By Kevin Powell
I’ve wanted to write this open letter to all of you for a long time. That is because I am not only a huge admirer of what you do as sportsmen but also because I care, and I am deeply concerned about the state of Black male athletes in America today. You see, like many of you, I grew up with a single mother and an absent father in an impoverished ghetto environment with sports as one of the few outlets for my hopes and dreams, and my anger and frustrations, too. I played baseball, Little League through high school, and I also ran track all four years. On top of that, my interest in writing and reading had begun as a preteen and the very first books I absorbed were exciting histories of figures from baseball, football and basketball. So you could say that sports is in my blood, so much so that even when I worked at Vibe magazine years ago, I made it a point to step away from my writings on Tupac Shakur and other hip-hop stars to pen stories on ballplayers such as Chris Webber, Penny Hardaway and the Dream Team II. And I certainly have a number of friends who are professional athletes today, as I have advised quite a few on matters from current decisions to future possibilities once their careers are over.
So I come to you not simply as a fan, but also as someone who knows well the inner workings of sports and entertainment; as someone who has seen far too many famous Black males, including ’Pac, get into trouble time and again with the law; and as someone who wants to see you live up to your full potential, not just as elite athletes, but as men.
That means I need to be blunt: There is a serious problem with the modern Black male athlete, which has become a sad and tragic scene, week to week, month after month, as one of you gets into trouble for infractions ranging from sexual assault and domestic violence accusations to allegations of drunk driving or drunken tirades at parties or strip clubs.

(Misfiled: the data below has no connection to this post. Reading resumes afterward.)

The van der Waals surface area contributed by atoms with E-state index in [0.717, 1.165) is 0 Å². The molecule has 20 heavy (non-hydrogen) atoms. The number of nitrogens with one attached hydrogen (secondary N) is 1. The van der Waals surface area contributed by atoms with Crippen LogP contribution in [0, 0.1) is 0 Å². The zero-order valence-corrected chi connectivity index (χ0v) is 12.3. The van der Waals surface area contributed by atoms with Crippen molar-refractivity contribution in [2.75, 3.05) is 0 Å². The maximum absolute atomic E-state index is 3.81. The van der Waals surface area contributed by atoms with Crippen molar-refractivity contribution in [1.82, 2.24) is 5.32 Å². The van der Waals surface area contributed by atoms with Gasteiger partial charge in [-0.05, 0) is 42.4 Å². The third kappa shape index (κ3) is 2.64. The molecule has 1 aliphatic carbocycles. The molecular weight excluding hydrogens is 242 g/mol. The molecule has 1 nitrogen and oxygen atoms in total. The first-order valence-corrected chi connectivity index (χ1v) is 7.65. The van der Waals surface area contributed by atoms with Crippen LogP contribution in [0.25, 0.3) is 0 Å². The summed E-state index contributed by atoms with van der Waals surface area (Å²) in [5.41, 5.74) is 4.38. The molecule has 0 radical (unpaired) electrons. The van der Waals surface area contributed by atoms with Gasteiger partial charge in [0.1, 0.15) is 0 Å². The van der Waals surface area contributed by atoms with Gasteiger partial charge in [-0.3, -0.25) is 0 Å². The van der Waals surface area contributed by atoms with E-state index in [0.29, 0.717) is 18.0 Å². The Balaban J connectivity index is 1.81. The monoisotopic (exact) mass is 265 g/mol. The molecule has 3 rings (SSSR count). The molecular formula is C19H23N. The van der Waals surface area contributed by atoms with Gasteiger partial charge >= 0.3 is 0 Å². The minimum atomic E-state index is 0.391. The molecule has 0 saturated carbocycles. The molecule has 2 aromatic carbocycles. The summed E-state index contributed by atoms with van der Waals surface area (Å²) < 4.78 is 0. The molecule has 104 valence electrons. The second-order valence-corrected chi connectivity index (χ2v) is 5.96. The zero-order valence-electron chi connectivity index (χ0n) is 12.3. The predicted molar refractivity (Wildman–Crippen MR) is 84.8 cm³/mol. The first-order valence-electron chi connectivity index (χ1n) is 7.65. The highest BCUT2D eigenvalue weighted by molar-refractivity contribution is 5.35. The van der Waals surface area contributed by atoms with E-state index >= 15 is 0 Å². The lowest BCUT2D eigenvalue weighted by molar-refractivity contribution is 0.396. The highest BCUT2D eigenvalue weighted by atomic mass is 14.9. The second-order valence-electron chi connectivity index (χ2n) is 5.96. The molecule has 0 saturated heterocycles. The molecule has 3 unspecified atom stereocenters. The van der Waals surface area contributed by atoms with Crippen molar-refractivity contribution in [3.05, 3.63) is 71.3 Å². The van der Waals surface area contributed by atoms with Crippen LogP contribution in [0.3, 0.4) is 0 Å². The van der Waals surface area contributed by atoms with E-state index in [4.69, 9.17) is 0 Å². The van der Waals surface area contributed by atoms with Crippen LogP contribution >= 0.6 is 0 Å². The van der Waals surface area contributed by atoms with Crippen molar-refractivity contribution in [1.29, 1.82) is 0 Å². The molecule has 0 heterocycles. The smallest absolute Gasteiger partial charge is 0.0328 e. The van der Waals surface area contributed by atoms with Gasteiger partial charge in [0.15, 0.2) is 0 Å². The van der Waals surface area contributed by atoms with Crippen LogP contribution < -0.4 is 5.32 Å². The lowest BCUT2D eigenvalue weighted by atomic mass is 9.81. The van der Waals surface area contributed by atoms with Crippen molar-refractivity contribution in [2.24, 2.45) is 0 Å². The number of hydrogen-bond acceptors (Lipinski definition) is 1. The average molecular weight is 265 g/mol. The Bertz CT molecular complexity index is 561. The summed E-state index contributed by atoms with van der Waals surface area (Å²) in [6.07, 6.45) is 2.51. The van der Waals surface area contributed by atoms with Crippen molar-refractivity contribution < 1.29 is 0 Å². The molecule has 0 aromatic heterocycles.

I am very clear that many of you were never given a blueprint for life, nor healthy, proactive definitions of manhood, nor practical advice on how to handle fame and millions of dollars so young and so suddenly. I am also very clear that not all Black male athletes get into trouble, that many of you are doing great work in your communities, adhering to your religious tenets, and that a number of you not only mentor young people but have taken it upon yourselves to support your extended families. Some of you are even rebuilding parts of the communities from which you came. But there are also so many of you who have multiple children by multiple women in multiple cities, thereby creating another generation of young people who, like many of us, barely know or see our fathers.
The problem, brothers, is that we still live in an America where, despite Barack Obama being in the White House, and despite the great racial progress made since the days of Muhammad Ali, Arthur Ashe and Jim Brown, sensationalistic and negative images of Black males are more likely to make the news than a positive story.
Moreover, if you, as a professional athlete, have little or no connection to the world at large, your reality gets warped, and you truly will begin to believe the hype that you can do anything you want on any given day. Life simply does not work like that, as both Michael Vick and Plaxico Burress learned with their prison terms. For no one cares if you are a $100-million-dollar athlete or caught the game-winning touchdown in the Super Bowl; you are still a Black man in America with a target on your back. Just ask the average young Black male in any ’hood in America. What you have in common is that if you give this society the rope to hang you with, it will be used. Period. The difference is that you have a career and a life option those boys back in the ’hood would love to have. Throwing it away mindlessly is the worst kind of self-sabotage.
The fact is, brothers, because of the hip-hop and professional sports explosion of the Black male image across the American pop-culture landscape, you are more loved and more hated than ever before. Loved because people of all backgrounds live through your unbelievable athletic prowess, hated because you are a Black male with the audacity to strut and flaunt without shame. I think some of you have forgotten or are clueless to the history of racism in America as it relates to us. I understand your cool pose; I get it, because I am a Black male, and I know the historical and present-day need for us to feel powerful and validated. But if you neither know about nor can recall Jack Johnson, the first Black heavyweight champion of the world, I suggest you google his story, and see the steep price he paid for his over-the-top behavior, especially with regard to women.